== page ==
It's hard to know what was different on the last go. Sometimes things just click.
I'd been there for well over an hour already, my toes starting to freeze in the March night, my fingertips starting to burn. I existed with the boulder in a glowing bubble of white in the inky darkness, spotlit by two lamps and my headtorch, the woods and roaring river beyond forgotten. I'd never been so close to success, but with each failed attempt I new the window of opportunity was getting smaller: the accumulation of skin loss, fatigue and battered motivation all taking their toll.
This was my fourth session here in two weeks: two on weekends, two on weeknights with lamps. After each one I'd come away with a glimmer of hopeful progress: a new hold reached, a shift of weight. The unknowns becoming known. I'd occasionally tried the first few moves before, but was no-where near making or sticking the crux move. It's hard to say exactly what had changed, but building a board at home probably helped. Tonight's task was to bring them all together in one: a series of static points of contact linked through movement, timing, balance and power. Now, after the umpteenth crash back to the pads, the clock was ticking and I was gearing up for another defeated retreat.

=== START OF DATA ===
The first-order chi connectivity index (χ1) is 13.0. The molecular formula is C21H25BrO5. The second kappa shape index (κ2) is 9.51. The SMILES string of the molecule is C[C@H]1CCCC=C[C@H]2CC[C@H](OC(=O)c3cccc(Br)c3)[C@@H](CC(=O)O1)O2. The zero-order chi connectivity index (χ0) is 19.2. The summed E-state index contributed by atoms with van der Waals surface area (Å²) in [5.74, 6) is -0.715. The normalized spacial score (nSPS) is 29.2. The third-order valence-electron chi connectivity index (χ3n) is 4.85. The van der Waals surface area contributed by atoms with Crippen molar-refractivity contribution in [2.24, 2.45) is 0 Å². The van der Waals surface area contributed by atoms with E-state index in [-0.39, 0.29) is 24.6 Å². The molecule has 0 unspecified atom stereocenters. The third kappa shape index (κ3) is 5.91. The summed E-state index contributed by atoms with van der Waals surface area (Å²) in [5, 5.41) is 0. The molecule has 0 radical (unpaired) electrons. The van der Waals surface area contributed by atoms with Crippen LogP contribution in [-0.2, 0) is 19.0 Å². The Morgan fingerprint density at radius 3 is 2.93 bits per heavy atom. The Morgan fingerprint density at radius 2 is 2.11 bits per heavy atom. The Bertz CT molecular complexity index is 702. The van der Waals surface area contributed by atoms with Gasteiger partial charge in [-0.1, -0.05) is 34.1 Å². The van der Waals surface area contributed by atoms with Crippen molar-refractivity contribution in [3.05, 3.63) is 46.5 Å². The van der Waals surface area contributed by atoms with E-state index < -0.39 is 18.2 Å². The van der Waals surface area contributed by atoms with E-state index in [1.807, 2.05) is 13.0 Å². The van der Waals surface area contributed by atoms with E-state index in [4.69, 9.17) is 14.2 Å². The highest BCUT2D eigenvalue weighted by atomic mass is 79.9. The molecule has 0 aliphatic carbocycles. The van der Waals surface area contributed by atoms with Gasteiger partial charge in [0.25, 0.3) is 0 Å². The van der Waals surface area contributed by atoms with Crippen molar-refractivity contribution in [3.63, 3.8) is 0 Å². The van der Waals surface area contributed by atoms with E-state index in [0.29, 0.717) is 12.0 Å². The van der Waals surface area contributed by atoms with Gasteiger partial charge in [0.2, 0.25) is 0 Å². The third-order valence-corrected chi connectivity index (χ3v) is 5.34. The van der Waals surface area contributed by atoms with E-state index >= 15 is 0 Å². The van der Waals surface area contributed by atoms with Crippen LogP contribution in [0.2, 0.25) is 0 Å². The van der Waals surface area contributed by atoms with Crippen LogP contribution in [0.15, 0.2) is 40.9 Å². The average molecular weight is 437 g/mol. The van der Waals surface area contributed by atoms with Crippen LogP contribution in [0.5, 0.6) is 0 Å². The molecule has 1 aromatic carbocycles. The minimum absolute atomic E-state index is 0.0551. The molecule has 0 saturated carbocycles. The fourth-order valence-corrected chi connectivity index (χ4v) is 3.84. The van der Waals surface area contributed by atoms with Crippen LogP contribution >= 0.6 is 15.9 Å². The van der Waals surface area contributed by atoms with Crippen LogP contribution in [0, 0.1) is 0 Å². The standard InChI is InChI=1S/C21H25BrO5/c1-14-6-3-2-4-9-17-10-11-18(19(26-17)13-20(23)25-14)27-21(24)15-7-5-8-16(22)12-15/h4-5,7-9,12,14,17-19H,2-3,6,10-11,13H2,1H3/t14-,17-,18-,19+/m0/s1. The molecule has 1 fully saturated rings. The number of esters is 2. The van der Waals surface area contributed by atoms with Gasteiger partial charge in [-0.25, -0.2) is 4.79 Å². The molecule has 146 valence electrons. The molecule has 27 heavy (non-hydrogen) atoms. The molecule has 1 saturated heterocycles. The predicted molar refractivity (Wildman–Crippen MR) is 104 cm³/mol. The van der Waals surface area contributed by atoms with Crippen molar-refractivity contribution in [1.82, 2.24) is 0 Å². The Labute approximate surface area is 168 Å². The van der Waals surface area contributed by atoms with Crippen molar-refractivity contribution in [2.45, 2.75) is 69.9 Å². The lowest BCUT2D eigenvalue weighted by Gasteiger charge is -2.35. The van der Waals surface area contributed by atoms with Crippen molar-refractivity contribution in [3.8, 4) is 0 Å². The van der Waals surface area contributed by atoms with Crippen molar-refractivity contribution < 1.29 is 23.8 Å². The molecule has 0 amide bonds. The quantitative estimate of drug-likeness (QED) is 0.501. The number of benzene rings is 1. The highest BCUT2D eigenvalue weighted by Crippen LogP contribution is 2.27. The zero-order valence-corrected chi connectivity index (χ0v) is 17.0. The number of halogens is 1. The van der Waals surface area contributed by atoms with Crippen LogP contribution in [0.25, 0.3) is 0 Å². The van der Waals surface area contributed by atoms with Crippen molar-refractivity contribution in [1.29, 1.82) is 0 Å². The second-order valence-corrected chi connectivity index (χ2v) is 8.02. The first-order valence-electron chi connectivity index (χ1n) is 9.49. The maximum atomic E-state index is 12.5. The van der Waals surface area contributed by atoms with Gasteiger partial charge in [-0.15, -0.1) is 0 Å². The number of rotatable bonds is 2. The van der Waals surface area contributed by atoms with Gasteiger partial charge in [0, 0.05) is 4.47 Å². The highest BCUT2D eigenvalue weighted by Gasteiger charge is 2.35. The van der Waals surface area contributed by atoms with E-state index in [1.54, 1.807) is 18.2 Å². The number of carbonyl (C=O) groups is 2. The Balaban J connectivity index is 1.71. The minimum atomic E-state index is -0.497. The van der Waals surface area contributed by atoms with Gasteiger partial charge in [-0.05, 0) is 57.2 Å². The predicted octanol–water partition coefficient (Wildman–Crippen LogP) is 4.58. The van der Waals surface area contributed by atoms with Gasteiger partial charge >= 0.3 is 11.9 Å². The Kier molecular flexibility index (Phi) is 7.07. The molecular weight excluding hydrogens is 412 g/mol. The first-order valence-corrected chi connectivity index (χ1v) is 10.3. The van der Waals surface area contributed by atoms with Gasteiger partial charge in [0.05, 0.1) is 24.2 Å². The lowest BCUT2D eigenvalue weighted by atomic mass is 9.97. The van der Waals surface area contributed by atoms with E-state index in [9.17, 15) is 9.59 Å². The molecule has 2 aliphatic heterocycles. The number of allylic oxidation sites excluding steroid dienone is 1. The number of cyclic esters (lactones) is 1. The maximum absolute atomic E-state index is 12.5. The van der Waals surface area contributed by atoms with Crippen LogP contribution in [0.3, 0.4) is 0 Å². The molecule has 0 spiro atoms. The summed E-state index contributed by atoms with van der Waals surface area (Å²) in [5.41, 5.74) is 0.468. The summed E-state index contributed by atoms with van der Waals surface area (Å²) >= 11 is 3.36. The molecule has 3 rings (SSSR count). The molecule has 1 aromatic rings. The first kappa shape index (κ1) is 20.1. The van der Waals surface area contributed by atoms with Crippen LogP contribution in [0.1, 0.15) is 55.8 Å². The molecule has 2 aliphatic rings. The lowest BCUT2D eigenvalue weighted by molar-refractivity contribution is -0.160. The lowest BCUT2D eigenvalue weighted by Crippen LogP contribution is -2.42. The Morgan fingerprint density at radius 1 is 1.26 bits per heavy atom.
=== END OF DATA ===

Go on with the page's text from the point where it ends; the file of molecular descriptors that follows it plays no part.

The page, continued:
One more go. This one really will be the last. I even said it out loud to the darkness beyond my island of light. "One more go". Sat on the pads, chalked and ready, a thought crossed my mind. Every time I've done a problem I've found hard I've tried to work out what made the difference on that final attempt. More often than not I couldn't tell you what it was. Better accuracy? More power? Maybe it's more mental than physical: focus, desire. Sometimes things just click.
On the final go last night something clicked again. A millimeter shift of body weight? An intake of breath? Perhaps. Suddenly I found myself outside my bubble of torchlight, dark and alone, and standing on top of The Catch at Scatwell.